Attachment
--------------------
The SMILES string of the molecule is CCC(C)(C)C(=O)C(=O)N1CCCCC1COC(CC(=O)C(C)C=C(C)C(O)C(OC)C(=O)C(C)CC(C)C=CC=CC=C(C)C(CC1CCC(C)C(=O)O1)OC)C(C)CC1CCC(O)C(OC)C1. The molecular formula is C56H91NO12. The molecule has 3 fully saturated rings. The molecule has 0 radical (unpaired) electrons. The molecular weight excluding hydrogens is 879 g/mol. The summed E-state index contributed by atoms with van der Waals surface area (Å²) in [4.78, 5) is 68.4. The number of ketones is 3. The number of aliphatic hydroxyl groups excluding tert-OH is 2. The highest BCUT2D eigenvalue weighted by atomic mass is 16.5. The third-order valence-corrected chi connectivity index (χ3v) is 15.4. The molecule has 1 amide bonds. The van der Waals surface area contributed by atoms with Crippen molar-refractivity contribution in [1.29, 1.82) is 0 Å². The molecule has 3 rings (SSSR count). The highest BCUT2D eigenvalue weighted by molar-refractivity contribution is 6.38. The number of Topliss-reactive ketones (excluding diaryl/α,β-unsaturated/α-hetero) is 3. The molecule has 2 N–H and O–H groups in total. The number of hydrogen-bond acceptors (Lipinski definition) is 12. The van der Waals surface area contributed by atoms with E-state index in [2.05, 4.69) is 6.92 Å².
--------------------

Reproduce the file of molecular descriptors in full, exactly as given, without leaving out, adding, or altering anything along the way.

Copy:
The SMILES string of the molecule is CCC(C)(C)C(=O)C(=O)N1CCCCC1COC(CC(=O)C(C)C=C(C)C(O)C(OC)C(=O)C(C)CC(C)C=CC=CC=C(C)C(CC1CCC(C)C(=O)O1)OC)C(C)CC1CCC(O)C(OC)C1. The molecular formula is C56H91NO12. The molecule has 3 fully saturated rings. The molecule has 0 radical (unpaired) electrons. The molecular weight excluding hydrogens is 879 g/mol. The summed E-state index contributed by atoms with van der Waals surface area (Å²) in [4.78, 5) is 68.4. The number of ketones is 3. The number of aliphatic hydroxyl groups excluding tert-OH is 2. The highest BCUT2D eigenvalue weighted by atomic mass is 16.5. The third-order valence-corrected chi connectivity index (χ3v) is 15.4. The molecule has 1 amide bonds. The van der Waals surface area contributed by atoms with Crippen molar-refractivity contribution in [1.29, 1.82) is 0 Å². The molecule has 3 rings (SSSR count). The highest BCUT2D eigenvalue weighted by molar-refractivity contribution is 6.38. The number of Topliss-reactive ketones (excluding diaryl/α,β-unsaturated/α-hetero) is 3. The molecule has 2 N–H and O–H groups in total. The number of hydrogen-bond acceptors (Lipinski definition) is 12. The van der Waals surface area contributed by atoms with E-state index in [2.05, 4.69) is 6.92 Å².